Six for Stan and me and it would have been six for Bryan also but you may recall that he has saved one top from each Wainwright book for his final round and Buckbarrow is the chosen one from the Western Fells book.  So Bryan waited whilst we overtook him in the standings.  

Not that it is a race, of course!  

Not that Buckbarrow is a real summit either- essentially it is a view point on the crags overlooking Wast Water.  Very impressive as such but hardly a hill in its own right other than for the fact that AW says it is.

The Wast Water panorama from Buckbarrow

A quick descent down Gill Beck took us back to the car so that we could fulfil our mission and take Bryan home.

The car from Buckbarrow

Buckbarrow from the car

What I hadn't realised until I updated the stats was today's outing actually completed the Western Fells for Stan and me.  All six remainders are from the Southern Fells book.

Don, 17th June 2010

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17th June 2010

Distance in miles:

Don, Stan: 11.8
Bryan 15.5

Height climbed in feet:

Don, Stan: 4,210

Bryan: 4,958    


Middle Fell, Seatallan, Haycock, Caw Fell, Buckbarrow, Steeple, Scoat Fell

Other Features:


Wainwright Countdown:

Don & Stan: 6 (-5)
Bryan: 7


Bryan, Don, Stan


If you have Memory Map on your computer, you can follow our route in detail by downloading BB1024.

To see which Wainwright top was visited on which BB outing see
Which Wainwright When?

For the latest totals of the mileages and heights see: BB Log.



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BOOT boys

This page describes an adventure of BOOTboys, a loose group of friends of mature years who enjoy defying the aging process by getting out into the hills as often as possible!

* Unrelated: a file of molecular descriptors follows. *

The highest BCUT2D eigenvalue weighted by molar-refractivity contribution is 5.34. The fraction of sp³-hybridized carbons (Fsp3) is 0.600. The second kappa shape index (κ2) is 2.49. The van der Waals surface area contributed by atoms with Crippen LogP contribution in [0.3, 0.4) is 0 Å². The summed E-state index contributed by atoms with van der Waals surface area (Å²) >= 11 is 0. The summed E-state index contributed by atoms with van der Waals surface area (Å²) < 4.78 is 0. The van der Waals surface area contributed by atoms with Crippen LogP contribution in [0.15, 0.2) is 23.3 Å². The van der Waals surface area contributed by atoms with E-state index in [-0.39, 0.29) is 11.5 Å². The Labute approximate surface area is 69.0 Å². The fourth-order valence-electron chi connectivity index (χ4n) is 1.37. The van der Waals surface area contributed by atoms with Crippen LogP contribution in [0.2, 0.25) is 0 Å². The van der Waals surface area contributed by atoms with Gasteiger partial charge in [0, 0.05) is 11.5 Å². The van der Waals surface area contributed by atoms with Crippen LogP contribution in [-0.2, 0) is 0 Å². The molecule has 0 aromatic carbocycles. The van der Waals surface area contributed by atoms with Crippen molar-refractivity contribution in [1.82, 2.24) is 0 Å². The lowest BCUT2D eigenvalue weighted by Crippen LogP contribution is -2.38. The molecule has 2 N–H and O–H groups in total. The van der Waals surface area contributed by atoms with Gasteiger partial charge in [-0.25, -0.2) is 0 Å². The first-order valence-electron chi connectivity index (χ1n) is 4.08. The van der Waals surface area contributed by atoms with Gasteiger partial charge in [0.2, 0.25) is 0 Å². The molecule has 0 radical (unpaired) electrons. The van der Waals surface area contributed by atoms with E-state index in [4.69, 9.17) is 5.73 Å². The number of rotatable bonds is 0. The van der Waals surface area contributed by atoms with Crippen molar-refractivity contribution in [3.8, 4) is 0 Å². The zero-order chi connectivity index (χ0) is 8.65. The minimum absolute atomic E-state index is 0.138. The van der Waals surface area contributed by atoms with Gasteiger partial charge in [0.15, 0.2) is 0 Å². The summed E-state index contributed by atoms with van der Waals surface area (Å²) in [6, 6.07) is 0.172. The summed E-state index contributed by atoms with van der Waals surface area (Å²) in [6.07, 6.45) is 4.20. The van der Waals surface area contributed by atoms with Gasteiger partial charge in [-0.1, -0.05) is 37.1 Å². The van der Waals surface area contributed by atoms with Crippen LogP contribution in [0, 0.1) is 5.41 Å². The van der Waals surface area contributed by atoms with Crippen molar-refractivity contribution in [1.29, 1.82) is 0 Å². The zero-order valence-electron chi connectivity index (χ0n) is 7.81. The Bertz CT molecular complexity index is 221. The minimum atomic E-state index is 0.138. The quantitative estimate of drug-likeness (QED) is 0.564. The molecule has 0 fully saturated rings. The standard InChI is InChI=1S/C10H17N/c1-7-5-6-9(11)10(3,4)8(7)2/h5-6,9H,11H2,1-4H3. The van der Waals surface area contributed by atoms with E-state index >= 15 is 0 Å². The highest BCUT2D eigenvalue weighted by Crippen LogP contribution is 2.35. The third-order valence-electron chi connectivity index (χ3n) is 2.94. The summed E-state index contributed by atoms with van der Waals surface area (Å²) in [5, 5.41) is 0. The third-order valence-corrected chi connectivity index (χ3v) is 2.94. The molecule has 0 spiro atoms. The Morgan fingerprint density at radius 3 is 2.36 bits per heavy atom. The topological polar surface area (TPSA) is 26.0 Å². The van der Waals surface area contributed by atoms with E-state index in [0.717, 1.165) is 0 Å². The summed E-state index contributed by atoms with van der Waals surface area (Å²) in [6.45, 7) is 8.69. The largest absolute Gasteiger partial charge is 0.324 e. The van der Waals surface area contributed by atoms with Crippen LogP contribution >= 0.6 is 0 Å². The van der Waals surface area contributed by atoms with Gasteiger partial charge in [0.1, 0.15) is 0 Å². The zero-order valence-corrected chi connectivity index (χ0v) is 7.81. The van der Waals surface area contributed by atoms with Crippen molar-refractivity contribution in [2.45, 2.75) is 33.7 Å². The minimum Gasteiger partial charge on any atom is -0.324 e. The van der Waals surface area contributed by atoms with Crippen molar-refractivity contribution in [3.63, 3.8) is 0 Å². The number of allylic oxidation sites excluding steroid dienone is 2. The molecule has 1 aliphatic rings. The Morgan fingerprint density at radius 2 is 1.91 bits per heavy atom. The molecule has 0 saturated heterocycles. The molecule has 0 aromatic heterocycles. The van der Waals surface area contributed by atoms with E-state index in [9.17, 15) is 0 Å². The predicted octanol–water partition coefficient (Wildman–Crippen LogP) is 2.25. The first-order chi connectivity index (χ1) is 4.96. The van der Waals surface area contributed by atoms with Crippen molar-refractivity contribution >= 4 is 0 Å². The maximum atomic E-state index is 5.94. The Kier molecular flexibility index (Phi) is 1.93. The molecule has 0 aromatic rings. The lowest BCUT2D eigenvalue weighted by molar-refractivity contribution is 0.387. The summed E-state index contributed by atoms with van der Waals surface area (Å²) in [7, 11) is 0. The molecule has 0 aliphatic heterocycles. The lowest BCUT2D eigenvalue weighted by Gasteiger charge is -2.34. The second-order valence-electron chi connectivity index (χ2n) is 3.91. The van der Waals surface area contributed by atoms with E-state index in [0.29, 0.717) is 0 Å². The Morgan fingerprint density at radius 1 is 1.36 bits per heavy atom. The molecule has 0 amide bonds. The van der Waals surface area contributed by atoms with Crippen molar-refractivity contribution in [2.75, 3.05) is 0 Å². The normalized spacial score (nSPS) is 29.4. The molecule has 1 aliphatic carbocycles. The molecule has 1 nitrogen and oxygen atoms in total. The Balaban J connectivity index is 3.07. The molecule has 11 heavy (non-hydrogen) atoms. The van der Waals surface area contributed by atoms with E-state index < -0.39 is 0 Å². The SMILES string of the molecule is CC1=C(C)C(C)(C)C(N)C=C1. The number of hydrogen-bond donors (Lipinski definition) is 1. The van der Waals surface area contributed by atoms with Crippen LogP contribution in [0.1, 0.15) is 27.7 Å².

As most live in South Lakeland, it is no surprise that our focus is on the Lakeland fells and the Yorkshire Dales.

As for the name, BOOTboys, it does not primarily derive from an item of footwear but is in memory of Big Josie, the erstwhile landlady of the erstwhile Burnmoor Inn at Boot in Eskdale, who enlivened Saint Patrick's Day 1973 and other odd evenings many years ago!

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2010 Outings

BB1001 :
The Most Perfect
 Winter Day
Thursday 7th January

BB1002 :
 Potter Fell
Thursday 14th January

BB1003 :
A Snowy Equipment Test

Thursday 21st January

BB1004 :
Leave It To The Professionals

Thursday 28th January

BB1005 :
That's A Lyth Record
Sunday 31st January 

BB1006 :
Reasons To Be Cheerful
One, Two, Three
Thursday 11th February

BB1007 :
Can You See Clearly Now?
Thursday 18th February

BB1008 :
In Memory Of
Thomas Williamson
Thursday 25th February

BB1009 :
Almost a Mountaineer!
Wednessday 3rd March

BB1010 :
The Beginning Of The End
Thursday 11th March

BB1011 :
The Free Men on Tuesday
Tuesday 16th March

BB1012 :
We'll Get Them In Singles,
Thursday 25th March

BB1013 :
The Fools on the Hill
Thursday 1st April

BB1014 :
The Windmills on the Moor
Wednesday 7th April

BB1015 :
By Lake, Ridge and Wainwright
Sunday 11th April

BB1016 :
The Ten Lake Tour (+5Ws)
Thursday 15th April

BB1017 :
The BessyBOOT
Thursday 22nd April

BB1018 :
The Kentmere Challenge
Saturday 24th April

BB1019 :
Winter in Springtime
Thursday 14th May

BB1020 :
Red Screes and Sausages
Thursday 20th May

BB1021 :
The Mile High Club
Thursday 27th May

BB1022 :
What A Difference A Day Makes
Thursday 3rd June

BB1023 :
Something Brutal
Thursday 10th June

BB1024 :
Rendezvous on Haycock
Thursday 17th June

BB1025 :
The Men of Gragareth
Thursday 24th June

BB1026 :
The Smardale Round
Thursday 1st July

BB1027 :
Don't Shun The Shunner!
Thursday 8th July



BSB2010 :
boys in Zillertal
Saturday 30th January
to Saturday 6th February

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or related large picture.







To see which Wainwright top was visited on which
BB outing see
Which Wainwright When?.

To download a log of heights and miles and which Wainwrights have been done by which BOOTboy in the "modern" era, i.e. since the advent of BOOTboys
click on BB Log.

If anyone wants to claim other peaks, please let me know and I will submit them to the adjudication committee!